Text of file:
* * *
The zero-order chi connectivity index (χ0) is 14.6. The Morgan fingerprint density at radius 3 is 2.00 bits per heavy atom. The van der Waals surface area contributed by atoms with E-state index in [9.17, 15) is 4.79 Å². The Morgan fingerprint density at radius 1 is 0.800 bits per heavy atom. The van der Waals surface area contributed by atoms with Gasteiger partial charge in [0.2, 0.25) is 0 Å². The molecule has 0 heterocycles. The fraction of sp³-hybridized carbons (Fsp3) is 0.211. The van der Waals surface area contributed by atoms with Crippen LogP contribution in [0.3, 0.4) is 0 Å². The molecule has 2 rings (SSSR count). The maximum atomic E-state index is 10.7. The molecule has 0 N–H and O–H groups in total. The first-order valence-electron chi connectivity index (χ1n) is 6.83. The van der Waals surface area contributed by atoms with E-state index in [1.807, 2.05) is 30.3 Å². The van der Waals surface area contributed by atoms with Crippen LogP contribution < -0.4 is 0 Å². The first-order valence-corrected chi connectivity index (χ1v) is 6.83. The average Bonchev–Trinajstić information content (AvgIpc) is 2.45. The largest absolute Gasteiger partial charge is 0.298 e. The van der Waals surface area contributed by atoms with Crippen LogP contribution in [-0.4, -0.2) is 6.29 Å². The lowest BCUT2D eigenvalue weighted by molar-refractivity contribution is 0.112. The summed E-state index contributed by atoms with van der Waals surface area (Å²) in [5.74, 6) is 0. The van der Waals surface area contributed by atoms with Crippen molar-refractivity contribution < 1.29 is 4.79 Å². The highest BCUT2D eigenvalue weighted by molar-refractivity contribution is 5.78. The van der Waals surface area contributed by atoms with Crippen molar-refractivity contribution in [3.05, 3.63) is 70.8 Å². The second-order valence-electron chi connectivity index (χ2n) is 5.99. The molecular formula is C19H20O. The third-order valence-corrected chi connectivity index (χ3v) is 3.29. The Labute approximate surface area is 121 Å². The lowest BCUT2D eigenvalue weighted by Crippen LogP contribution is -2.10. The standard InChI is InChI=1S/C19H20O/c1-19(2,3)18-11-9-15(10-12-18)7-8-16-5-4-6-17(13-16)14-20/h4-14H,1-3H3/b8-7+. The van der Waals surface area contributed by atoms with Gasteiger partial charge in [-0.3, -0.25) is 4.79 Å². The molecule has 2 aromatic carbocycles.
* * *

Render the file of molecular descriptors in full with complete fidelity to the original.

The zero-order chi connectivity index (χ0) is 14.6. The Morgan fingerprint density at radius 3 is 2.00 bits per heavy atom. The van der Waals surface area contributed by atoms with E-state index in [9.17, 15) is 4.79 Å². The Morgan fingerprint density at radius 1 is 0.800 bits per heavy atom. The van der Waals surface area contributed by atoms with Gasteiger partial charge in [0.2, 0.25) is 0 Å². The molecule has 0 heterocycles. The fraction of sp³-hybridized carbons (Fsp3) is 0.211. The van der Waals surface area contributed by atoms with Crippen LogP contribution in [0.3, 0.4) is 0 Å². The molecule has 2 rings (SSSR count). The maximum atomic E-state index is 10.7. The molecule has 0 N–H and O–H groups in total. The first-order valence-electron chi connectivity index (χ1n) is 6.83. The van der Waals surface area contributed by atoms with E-state index in [1.807, 2.05) is 30.3 Å². The van der Waals surface area contributed by atoms with Crippen LogP contribution < -0.4 is 0 Å². The first-order valence-corrected chi connectivity index (χ1v) is 6.83. The average Bonchev–Trinajstić information content (AvgIpc) is 2.45. The largest absolute Gasteiger partial charge is 0.298 e. The van der Waals surface area contributed by atoms with Crippen LogP contribution in [-0.4, -0.2) is 6.29 Å². The lowest BCUT2D eigenvalue weighted by molar-refractivity contribution is 0.112. The summed E-state index contributed by atoms with van der Waals surface area (Å²) in [5.74, 6) is 0. The van der Waals surface area contributed by atoms with Crippen molar-refractivity contribution < 1.29 is 4.79 Å². The highest BCUT2D eigenvalue weighted by molar-refractivity contribution is 5.78. The van der Waals surface area contributed by atoms with Crippen molar-refractivity contribution in [3.05, 3.63) is 70.8 Å². The second-order valence-electron chi connectivity index (χ2n) is 5.99. The molecular formula is C19H20O. The third-order valence-corrected chi connectivity index (χ3v) is 3.29. The Labute approximate surface area is 121 Å². The lowest BCUT2D eigenvalue weighted by Crippen LogP contribution is -2.10. The standard InChI is InChI=1S/C19H20O/c1-19(2,3)18-11-9-15(10-12-18)7-8-16-5-4-6-17(13-16)14-20/h4-14H,1-3H3/b8-7+. The van der Waals surface area contributed by atoms with Gasteiger partial charge in [-0.3, -0.25) is 4.79 Å². The molecule has 2 aromatic carbocycles.